Robotic additive manufacturing (AM) is an advanced manufacturing technology based on robotics and traditional methods such as arc welding with metal wire. Within the industrial internet of things (IIoT) architecture, digital twins are used to optimize and make predictions in manufacturing processes. A digital twin captures the physical process' states and is considered a digital copy/replica of the process. For the development of an AM digital twin, process data is needed. Moreover, to ensure qualitative and consistent AM parts, real-time monitoring of the process with sensor is recommended. In this project, AM experiments are conducted, and the process state is captured with a hyperspectral imaging camera sensor (Part A); next, the hyperspectral data is analyzed and mathematical models are created to predict the AM quality (Part B).
Part A: In this project a hyperspectral imaging camera (manufacturer: Specim) is used as a monitoring sensor. Different AM samples (both good and bad quality) shall be produced along with their corresponding sensor dataset. The dataset obtained with the hyperspectral sensor is considered a digital twin of the physical AM structure.
The goal of Part A is to produce AM structures together with their corresponding digital twin (i.e., recorded hyperspectral sensor data).
Part B: The hyperspectral imaging sensor data produced in Part A shall be analyzed with statistical methods, deterministic methods, or machine learning algorithms. The hyperspectral sensor data must also be correlated to the physical AM samples (both good and bad quality). The goal of Part B is first to understand the sensor data output of the hyperspectral camera and then to obtain a model which can predict the AM structure quality (good or bad quality) based on sensor data.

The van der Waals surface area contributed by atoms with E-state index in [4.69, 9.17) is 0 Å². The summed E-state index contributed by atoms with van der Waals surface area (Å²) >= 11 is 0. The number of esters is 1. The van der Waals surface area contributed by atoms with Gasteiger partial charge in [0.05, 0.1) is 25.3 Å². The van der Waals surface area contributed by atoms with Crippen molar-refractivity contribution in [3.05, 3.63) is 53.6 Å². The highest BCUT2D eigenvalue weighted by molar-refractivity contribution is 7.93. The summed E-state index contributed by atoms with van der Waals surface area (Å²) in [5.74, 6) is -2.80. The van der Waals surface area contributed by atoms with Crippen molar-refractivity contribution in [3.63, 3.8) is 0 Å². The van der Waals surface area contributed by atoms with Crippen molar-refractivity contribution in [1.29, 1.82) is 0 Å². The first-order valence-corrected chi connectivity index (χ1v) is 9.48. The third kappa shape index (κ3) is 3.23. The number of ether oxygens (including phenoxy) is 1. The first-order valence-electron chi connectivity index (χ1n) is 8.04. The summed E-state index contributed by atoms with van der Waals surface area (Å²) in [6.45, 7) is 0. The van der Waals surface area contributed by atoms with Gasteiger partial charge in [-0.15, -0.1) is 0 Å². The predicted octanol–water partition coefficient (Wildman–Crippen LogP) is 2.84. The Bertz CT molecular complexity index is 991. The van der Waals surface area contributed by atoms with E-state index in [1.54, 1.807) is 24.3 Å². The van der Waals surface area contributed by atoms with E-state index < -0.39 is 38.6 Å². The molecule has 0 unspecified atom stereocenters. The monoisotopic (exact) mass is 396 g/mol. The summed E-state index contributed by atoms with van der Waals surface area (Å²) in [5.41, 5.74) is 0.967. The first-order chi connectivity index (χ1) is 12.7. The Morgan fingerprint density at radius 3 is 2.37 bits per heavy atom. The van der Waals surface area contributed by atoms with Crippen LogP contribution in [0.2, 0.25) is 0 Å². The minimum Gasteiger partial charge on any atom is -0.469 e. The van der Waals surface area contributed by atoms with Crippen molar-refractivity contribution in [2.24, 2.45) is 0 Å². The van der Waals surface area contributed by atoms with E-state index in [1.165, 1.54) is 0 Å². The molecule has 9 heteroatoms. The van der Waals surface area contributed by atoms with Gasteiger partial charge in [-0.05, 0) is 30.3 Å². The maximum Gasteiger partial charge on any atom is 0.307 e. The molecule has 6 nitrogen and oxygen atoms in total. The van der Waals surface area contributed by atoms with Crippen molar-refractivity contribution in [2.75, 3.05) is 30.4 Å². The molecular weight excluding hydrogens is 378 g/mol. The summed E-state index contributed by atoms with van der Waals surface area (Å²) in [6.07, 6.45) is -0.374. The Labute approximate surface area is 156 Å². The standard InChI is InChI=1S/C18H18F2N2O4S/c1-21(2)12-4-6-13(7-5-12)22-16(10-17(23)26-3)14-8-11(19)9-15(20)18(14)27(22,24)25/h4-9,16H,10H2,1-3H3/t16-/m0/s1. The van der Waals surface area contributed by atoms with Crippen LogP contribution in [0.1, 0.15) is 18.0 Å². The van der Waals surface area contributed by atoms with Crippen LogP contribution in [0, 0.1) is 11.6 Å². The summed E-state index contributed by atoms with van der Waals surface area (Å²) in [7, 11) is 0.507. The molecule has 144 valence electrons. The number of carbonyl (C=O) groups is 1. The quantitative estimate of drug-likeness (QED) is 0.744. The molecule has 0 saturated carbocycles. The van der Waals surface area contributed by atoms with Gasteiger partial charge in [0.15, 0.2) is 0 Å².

Different Matlab toolboxes will be used for data processing, e.g., image processing, computer vision, system identification and machine learning, etc. The project aims to understand
- the output data of the hyperspectral camera
- the wire-arc additive manufacturing process behavior by analyzing the hyperspectral camera sensor signals
All signal processing and analysis is done with a SpeedGoat real-time target machine which runs Matlab Simulink as a programming language. Data from the hyperspectral sensor is processed by computation algorithms and simulations running on the real-time target machine.
Part A and Part B can be carried out separately by different students from different study programs. The project has a strong relation to the course 4MT321 Sustainable Production; metrics related to sustainable issues will also be included in the project outcome. Project outcomes, such as demos, programming codes and design concepts will be used for the development of course material and labs in the course 4MT321 Sustainable Production. The thesis project is carried out in the Smart Industry Group – SIG Lab which is in the EPIC building.
- Sven Nordebo, Dept. of Physics and Electrical Engineering ([email protected])
- Jetro Kenneth Pocorni (Contact person) and Osama Ziada, Dept. of Mechanical Engineering ([email protected], [email protected])